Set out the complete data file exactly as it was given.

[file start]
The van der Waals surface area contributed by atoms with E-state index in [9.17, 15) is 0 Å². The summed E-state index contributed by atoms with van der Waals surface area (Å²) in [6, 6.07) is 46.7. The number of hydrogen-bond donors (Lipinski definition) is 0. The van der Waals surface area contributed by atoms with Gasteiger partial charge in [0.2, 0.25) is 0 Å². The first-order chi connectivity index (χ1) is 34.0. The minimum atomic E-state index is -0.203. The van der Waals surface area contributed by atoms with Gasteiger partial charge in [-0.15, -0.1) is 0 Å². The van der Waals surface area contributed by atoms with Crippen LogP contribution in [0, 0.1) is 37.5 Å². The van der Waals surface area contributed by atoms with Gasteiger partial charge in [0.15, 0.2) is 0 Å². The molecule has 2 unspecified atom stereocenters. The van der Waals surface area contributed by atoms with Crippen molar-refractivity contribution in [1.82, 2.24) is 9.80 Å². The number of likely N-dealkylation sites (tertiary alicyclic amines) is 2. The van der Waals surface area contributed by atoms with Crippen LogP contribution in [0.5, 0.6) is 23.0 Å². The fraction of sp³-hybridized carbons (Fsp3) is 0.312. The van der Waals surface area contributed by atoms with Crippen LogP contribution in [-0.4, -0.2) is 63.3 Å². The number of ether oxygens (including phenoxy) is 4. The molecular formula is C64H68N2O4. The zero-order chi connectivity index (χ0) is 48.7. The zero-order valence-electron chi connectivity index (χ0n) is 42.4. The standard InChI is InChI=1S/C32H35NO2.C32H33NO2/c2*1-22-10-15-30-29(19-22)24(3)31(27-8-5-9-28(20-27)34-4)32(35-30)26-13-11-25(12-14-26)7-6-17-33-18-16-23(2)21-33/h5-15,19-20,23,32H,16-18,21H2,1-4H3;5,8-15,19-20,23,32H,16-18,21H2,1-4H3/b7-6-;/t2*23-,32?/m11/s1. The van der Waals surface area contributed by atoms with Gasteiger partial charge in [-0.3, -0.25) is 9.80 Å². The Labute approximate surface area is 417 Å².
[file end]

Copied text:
The van der Waals surface area contributed by atoms with E-state index in [9.17, 15) is 0 Å². The summed E-state index contributed by atoms with van der Waals surface area (Å²) in [6, 6.07) is 46.7. The number of hydrogen-bond donors (Lipinski definition) is 0. The van der Waals surface area contributed by atoms with Gasteiger partial charge in [0.2, 0.25) is 0 Å². The first-order chi connectivity index (χ1) is 34.0. The minimum atomic E-state index is -0.203. The van der Waals surface area contributed by atoms with Gasteiger partial charge in [-0.15, -0.1) is 0 Å². The van der Waals surface area contributed by atoms with Crippen LogP contribution in [0, 0.1) is 37.5 Å². The van der Waals surface area contributed by atoms with Gasteiger partial charge in [0.15, 0.2) is 0 Å². The molecule has 2 unspecified atom stereocenters. The van der Waals surface area contributed by atoms with Crippen molar-refractivity contribution in [1.82, 2.24) is 9.80 Å². The number of likely N-dealkylation sites (tertiary alicyclic amines) is 2. The van der Waals surface area contributed by atoms with Crippen LogP contribution in [0.5, 0.6) is 23.0 Å². The fraction of sp³-hybridized carbons (Fsp3) is 0.312. The van der Waals surface area contributed by atoms with Crippen LogP contribution in [-0.4, -0.2) is 63.3 Å². The number of ether oxygens (including phenoxy) is 4. The molecular formula is C64H68N2O4. The zero-order chi connectivity index (χ0) is 48.7. The zero-order valence-electron chi connectivity index (χ0n) is 42.4. The standard InChI is InChI=1S/C32H35NO2.C32H33NO2/c2*1-22-10-15-30-29(19-22)24(3)31(27-8-5-9-28(20-27)34-4)32(35-30)26-13-11-25(12-14-26)7-6-17-33-18-16-23(2)21-33/h5-15,19-20,23,32H,16-18,21H2,1-4H3;5,8-15,19-20,23,32H,16-18,21H2,1-4H3/b7-6-;/t2*23-,32?/m11/s1. The van der Waals surface area contributed by atoms with Gasteiger partial charge in [-0.3, -0.25) is 9.80 Å². The Labute approximate surface area is 417 Å².